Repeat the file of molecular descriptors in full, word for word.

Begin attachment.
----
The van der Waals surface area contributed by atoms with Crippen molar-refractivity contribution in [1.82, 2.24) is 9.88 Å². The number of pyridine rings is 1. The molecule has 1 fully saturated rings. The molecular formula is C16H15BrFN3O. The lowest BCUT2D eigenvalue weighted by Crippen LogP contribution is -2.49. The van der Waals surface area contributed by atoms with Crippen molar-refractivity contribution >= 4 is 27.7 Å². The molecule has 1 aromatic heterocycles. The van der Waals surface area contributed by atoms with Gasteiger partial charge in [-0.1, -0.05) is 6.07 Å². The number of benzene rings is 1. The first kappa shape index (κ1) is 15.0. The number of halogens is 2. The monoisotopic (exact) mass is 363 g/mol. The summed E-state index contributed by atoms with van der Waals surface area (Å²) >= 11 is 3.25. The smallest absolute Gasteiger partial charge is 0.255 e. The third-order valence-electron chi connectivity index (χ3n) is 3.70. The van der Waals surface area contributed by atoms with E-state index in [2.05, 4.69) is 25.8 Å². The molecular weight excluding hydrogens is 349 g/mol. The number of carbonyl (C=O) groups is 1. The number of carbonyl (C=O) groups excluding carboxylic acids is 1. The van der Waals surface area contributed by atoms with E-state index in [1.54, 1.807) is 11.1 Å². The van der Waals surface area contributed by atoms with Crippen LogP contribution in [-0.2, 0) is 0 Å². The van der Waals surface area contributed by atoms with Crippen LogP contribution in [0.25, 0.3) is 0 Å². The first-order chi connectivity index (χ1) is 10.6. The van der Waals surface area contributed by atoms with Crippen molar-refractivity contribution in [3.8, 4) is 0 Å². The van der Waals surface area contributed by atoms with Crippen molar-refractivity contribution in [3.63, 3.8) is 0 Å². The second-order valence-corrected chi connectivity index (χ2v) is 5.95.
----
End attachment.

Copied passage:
The van der Waals surface area contributed by atoms with Crippen molar-refractivity contribution in [1.82, 2.24) is 9.88 Å². The number of pyridine rings is 1. The molecule has 1 fully saturated rings. The molecular formula is C16H15BrFN3O. The lowest BCUT2D eigenvalue weighted by Crippen LogP contribution is -2.49. The van der Waals surface area contributed by atoms with Crippen molar-refractivity contribution >= 4 is 27.7 Å². The molecule has 1 aromatic heterocycles. The van der Waals surface area contributed by atoms with Gasteiger partial charge in [-0.1, -0.05) is 6.07 Å². The number of benzene rings is 1. The first kappa shape index (κ1) is 15.0. The number of halogens is 2. The monoisotopic (exact) mass is 363 g/mol. The summed E-state index contributed by atoms with van der Waals surface area (Å²) >= 11 is 3.25. The smallest absolute Gasteiger partial charge is 0.255 e. The third-order valence-electron chi connectivity index (χ3n) is 3.70. The van der Waals surface area contributed by atoms with E-state index in [2.05, 4.69) is 25.8 Å². The molecular weight excluding hydrogens is 349 g/mol. The number of carbonyl (C=O) groups is 1. The number of carbonyl (C=O) groups excluding carboxylic acids is 1. The van der Waals surface area contributed by atoms with E-state index in [1.54, 1.807) is 11.1 Å². The van der Waals surface area contributed by atoms with Crippen LogP contribution in [-0.2, 0) is 0 Å². The van der Waals surface area contributed by atoms with Crippen LogP contribution in [0.25, 0.3) is 0 Å². The first-order chi connectivity index (χ1) is 10.6. The van der Waals surface area contributed by atoms with Crippen molar-refractivity contribution in [3.8, 4) is 0 Å². The van der Waals surface area contributed by atoms with Crippen molar-refractivity contribution in [3.63, 3.8) is 0 Å². The second-order valence-corrected chi connectivity index (χ2v) is 5.95.